Thus, my week-long exploration of Darwyn Cooke's New Frontier and James Robinson and Paul Smith's The Golden Age continues. Check out installments ONE, TWO, and THREE for my previous commentary.
Since both The New Frontier and The Golden Age reimagine comic book chronology through one part actual U.S. history, one part comic book history, and one part imagination, it's not surprising to find both Cooke and Robinson taking liberties with the characterization of these pre-Silver Age heroes. Both creators ask the question asked by any creator attempting to retell stories from the past: Okay, this is how they were portrayed, but what were the characters who did these things REALLY like?
I'll start by looking at The New Frontier. Cooke doesn't focus his story on one dominant point of view the way Robinson does (with Johnny Quick), but he tells his story through a few central characters:
Rick Flagg: Leader of the WWII-era Suicide Squad (and presumably the father, or grandfather, of the Ostrander-penned incarnation). Cooke presents him as a tough guy cliche. He's a Hemingway hero--he does what needs to be done and doesn't whine about it or waver in his determination. In Act III of the narrative, his position in the story is replaced by the similarly-characterized King Faraday, who also does what needs to be done, although he seems to have more internal conflict that Flagg. Faraday is a spy, after all, not a soldier. But both characters represent a government which has the best interests of the country in mind. If they hurt a few individuals along the way, that's a necessary sacrifice for the good of the many.
Hal Jordan: The man who would be Green Lantern is NOT portrayed as a cocky rocket jock, as he usually is in contemporary interpretations. Cooke turns his lack of fear into a self-destructive streak stemming from his face-to-face act of self-defense in Korea. In Cooke's universe, Jordan doesn't immediately become a hero just because an alien handed him a ring. It takes time for Jordan to learn that he deserves to be a hero, and that's a large part of what The New Frontier is about. He doesn't reveal himself in Green Lantern costume until AFTER he risks his life to save the world working as a pilot. The two-page "hero shot" of the characters walking towards camera (a la The Right Stuff) shows some costumed heroes, but Jordan is wearing a flight suit. Cooke seems to be showing that he needed to prove himself TO himself before he could accept his new identity, but his reluctance to use the power of the ring leads to Nathaniel Adam's death. (Adam is later reborn as Captain Atom in the comics, but that doesn't happen in this story, and as far as Jordan should be concerned, Adam is dead.) Cooke doesn't provide Jordan with any time for remorse, though, since he needs to use his ring to kick alien butt. The ring, by the way, is also shown as a symbol of destructive energy. When Jordan first uses it, he cannot control it, and it causes great damage. Cooke, then, seems to indicate that the ring might symbolize nuclear energy, and the subtext would be that Jordan's hesitance to use it led to another hero's death. Ultimately, Jordan is Cooke's symbol of the Kennedy era: conflicted, yet determined to bring forth a positive future--harnessing great powers for the good of the nation (and the world).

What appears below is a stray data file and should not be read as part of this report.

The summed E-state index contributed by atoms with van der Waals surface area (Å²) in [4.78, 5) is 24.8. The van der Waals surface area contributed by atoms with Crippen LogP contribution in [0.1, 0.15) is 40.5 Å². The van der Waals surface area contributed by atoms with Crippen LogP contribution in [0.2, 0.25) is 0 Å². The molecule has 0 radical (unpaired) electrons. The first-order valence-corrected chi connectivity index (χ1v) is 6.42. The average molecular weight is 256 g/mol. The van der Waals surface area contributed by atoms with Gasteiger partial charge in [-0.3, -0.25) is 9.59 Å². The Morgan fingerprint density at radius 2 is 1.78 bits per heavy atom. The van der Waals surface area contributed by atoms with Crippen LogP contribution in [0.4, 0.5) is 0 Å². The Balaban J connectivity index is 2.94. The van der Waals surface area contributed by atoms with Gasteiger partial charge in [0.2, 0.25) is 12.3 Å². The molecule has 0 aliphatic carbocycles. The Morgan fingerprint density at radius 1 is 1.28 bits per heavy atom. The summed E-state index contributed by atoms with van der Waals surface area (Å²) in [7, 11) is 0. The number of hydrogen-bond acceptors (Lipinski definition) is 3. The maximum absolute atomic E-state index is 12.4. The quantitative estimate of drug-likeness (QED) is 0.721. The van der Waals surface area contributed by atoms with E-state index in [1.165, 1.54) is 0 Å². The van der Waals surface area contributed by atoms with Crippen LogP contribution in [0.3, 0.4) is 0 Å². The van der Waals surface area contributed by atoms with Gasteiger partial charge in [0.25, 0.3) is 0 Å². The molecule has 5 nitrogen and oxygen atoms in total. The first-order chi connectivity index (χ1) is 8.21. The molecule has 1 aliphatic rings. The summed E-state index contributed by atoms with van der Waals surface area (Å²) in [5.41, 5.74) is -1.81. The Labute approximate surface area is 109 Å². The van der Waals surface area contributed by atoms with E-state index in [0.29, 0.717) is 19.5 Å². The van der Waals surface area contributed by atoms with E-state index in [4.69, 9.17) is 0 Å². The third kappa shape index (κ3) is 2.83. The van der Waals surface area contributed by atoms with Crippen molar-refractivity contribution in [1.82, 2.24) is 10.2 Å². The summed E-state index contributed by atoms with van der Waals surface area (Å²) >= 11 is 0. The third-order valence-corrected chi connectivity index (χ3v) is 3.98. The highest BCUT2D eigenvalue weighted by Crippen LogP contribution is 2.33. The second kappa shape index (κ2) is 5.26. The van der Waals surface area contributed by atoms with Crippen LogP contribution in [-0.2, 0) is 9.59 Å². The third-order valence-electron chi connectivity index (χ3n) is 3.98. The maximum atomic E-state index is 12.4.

John Jones, the Manhunter from Mars: Jones says, "...this is a world where good and evil struggle in all levels of existence. I want to be a force for good." That's a simplistic view of humanity, but it's one seemingly shared by Cooke throughout this work. Good and evil may not be easily discernible on the surface, and Cooke gives us the threatening-looking John Henry (with a hangman's hood) as a hero and a little blonde girl as a villain, but the line between good and evil is absolute (and, in fact, John Jones assumes the role of a film-noirish detective so he can find the evil beneath the surface appearance of the world). Jones defines this ethical stance for the reader, and it represents the code of Golden and Silver Age comic books, which lacked anything but absolutes. Even though Cooke might try to provide some not-so-subtle shades of grey (Jordan as a murderer, Wonder Woman as feminist avenger, an undercurrent of xenophobia), his view of history seems to echo the simplicity of the comic book stories of the era. Individuals may not have always done the right things at all times, but it was an era of progress, and good triumphed over evil. The subtext could also indicate that governmental order triumped over chaotic nature, with the unified heroes, under the leadership of the U.S. government, destroying a threat that wasn't so much malicious as it was animalistic.
Even though Cooke's characterization of some of these characters, Hal Jordan in particular, might not match traditional representations of these individuals, I think it works in the context of the story. The characters serve the story and add a few layers to the text, but it's primarily a historical action spectacle, a celebration of progress over stagnation, and Cooke's characterization unifies the text. I don't think his characters have many hidden depths, but I think their lack of depth matches a story which is primarily about the grand force of history.
As one final observation: Cooke is actually better at small character moments with the minor characters than he is at developing convincing lead characters. The death of Johnny Cloud, Jimmy Olsen's eagerness, the sassiness of Carol Ferris, and several other character bits show Cooke's facility on the small scale, even if his epic narrative doesn't provide the opportunity for subtle nuances with the major characters.
Come back tomorrow for my look at Robinson's revision of the WWII heroes in The Golden Age.